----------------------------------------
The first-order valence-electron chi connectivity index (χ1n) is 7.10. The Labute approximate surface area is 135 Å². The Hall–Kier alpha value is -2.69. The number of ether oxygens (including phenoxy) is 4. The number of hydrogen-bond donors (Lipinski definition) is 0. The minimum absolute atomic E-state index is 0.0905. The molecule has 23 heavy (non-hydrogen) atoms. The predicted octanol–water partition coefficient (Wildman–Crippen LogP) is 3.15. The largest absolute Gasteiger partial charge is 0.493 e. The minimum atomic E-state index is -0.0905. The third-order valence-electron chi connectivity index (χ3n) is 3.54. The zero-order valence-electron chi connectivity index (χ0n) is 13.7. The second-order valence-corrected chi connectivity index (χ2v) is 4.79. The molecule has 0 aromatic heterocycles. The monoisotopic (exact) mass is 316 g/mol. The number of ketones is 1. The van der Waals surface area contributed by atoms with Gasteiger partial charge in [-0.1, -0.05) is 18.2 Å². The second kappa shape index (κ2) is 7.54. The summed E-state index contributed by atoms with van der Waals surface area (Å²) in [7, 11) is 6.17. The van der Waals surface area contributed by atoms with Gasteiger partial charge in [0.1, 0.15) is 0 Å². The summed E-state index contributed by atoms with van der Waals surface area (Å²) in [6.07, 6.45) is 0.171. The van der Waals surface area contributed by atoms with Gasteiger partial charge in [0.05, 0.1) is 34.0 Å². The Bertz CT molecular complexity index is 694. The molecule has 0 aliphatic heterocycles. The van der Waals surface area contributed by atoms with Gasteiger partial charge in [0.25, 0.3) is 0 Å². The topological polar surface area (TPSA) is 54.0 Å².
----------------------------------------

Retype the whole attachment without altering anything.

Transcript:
The first-order valence-electron chi connectivity index (χ1n) is 7.10. The Labute approximate surface area is 135 Å². The Hall–Kier alpha value is -2.69. The number of ether oxygens (including phenoxy) is 4. The number of hydrogen-bond donors (Lipinski definition) is 0. The minimum absolute atomic E-state index is 0.0905. The molecule has 23 heavy (non-hydrogen) atoms. The predicted octanol–water partition coefficient (Wildman–Crippen LogP) is 3.15. The largest absolute Gasteiger partial charge is 0.493 e. The minimum atomic E-state index is -0.0905. The third-order valence-electron chi connectivity index (χ3n) is 3.54. The zero-order valence-electron chi connectivity index (χ0n) is 13.7. The second-order valence-corrected chi connectivity index (χ2v) is 4.79. The molecule has 0 aromatic heterocycles. The monoisotopic (exact) mass is 316 g/mol. The number of ketones is 1. The van der Waals surface area contributed by atoms with Gasteiger partial charge in [-0.1, -0.05) is 18.2 Å². The second kappa shape index (κ2) is 7.54. The summed E-state index contributed by atoms with van der Waals surface area (Å²) in [7, 11) is 6.17. The van der Waals surface area contributed by atoms with Gasteiger partial charge in [0.1, 0.15) is 0 Å². The summed E-state index contributed by atoms with van der Waals surface area (Å²) in [6.07, 6.45) is 0.171. The van der Waals surface area contributed by atoms with Gasteiger partial charge in [0.05, 0.1) is 34.0 Å². The Bertz CT molecular complexity index is 694. The molecule has 0 aliphatic heterocycles. The van der Waals surface area contributed by atoms with Gasteiger partial charge in [0.25, 0.3) is 0 Å². The topological polar surface area (TPSA) is 54.0 Å².